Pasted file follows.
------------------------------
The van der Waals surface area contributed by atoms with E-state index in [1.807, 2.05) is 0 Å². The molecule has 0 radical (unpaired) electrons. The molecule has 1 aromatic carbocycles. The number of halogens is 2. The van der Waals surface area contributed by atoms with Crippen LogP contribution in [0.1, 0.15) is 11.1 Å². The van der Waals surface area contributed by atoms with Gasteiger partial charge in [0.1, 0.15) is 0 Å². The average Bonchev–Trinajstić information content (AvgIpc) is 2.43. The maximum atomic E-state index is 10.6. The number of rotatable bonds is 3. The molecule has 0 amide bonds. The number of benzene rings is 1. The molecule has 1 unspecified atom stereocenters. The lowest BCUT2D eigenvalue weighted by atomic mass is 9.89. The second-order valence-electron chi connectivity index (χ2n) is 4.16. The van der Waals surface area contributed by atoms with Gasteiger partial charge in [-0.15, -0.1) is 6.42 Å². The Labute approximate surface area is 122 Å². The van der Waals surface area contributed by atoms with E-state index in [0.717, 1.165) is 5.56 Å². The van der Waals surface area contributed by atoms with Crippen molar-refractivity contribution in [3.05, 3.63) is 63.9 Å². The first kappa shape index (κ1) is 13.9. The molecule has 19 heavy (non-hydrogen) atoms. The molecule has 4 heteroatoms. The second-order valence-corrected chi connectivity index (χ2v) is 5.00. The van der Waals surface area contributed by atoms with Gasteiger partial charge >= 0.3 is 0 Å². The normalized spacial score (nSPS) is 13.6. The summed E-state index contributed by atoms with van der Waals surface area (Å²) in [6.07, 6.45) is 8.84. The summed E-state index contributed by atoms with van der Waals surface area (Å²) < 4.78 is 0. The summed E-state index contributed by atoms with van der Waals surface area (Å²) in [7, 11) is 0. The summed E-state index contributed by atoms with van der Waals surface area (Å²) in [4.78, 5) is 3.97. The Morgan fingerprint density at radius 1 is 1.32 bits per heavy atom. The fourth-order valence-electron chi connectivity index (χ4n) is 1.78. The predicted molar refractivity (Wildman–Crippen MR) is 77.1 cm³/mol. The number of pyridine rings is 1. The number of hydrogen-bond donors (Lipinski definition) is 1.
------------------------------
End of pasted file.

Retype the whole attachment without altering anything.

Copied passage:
The van der Waals surface area contributed by atoms with E-state index in [1.807, 2.05) is 0 Å². The molecule has 0 radical (unpaired) electrons. The molecule has 1 aromatic carbocycles. The number of halogens is 2. The van der Waals surface area contributed by atoms with Crippen LogP contribution in [0.1, 0.15) is 11.1 Å². The van der Waals surface area contributed by atoms with Gasteiger partial charge in [0.1, 0.15) is 0 Å². The average Bonchev–Trinajstić information content (AvgIpc) is 2.43. The maximum atomic E-state index is 10.6. The number of rotatable bonds is 3. The molecule has 0 amide bonds. The number of benzene rings is 1. The molecule has 1 unspecified atom stereocenters. The lowest BCUT2D eigenvalue weighted by atomic mass is 9.89. The second-order valence-electron chi connectivity index (χ2n) is 4.16. The van der Waals surface area contributed by atoms with Gasteiger partial charge in [-0.15, -0.1) is 6.42 Å². The Labute approximate surface area is 122 Å². The van der Waals surface area contributed by atoms with E-state index in [0.717, 1.165) is 5.56 Å². The van der Waals surface area contributed by atoms with Crippen molar-refractivity contribution in [3.05, 3.63) is 63.9 Å². The first kappa shape index (κ1) is 13.9. The molecule has 19 heavy (non-hydrogen) atoms. The molecule has 4 heteroatoms. The second-order valence-corrected chi connectivity index (χ2v) is 5.00. The van der Waals surface area contributed by atoms with Gasteiger partial charge >= 0.3 is 0 Å². The normalized spacial score (nSPS) is 13.6. The summed E-state index contributed by atoms with van der Waals surface area (Å²) in [6.07, 6.45) is 8.84. The summed E-state index contributed by atoms with van der Waals surface area (Å²) < 4.78 is 0. The summed E-state index contributed by atoms with van der Waals surface area (Å²) in [7, 11) is 0. The summed E-state index contributed by atoms with van der Waals surface area (Å²) in [4.78, 5) is 3.97. The Morgan fingerprint density at radius 1 is 1.32 bits per heavy atom. The fourth-order valence-electron chi connectivity index (χ4n) is 1.78. The predicted molar refractivity (Wildman–Crippen MR) is 77.1 cm³/mol. The number of pyridine rings is 1. The number of hydrogen-bond donors (Lipinski definition) is 1.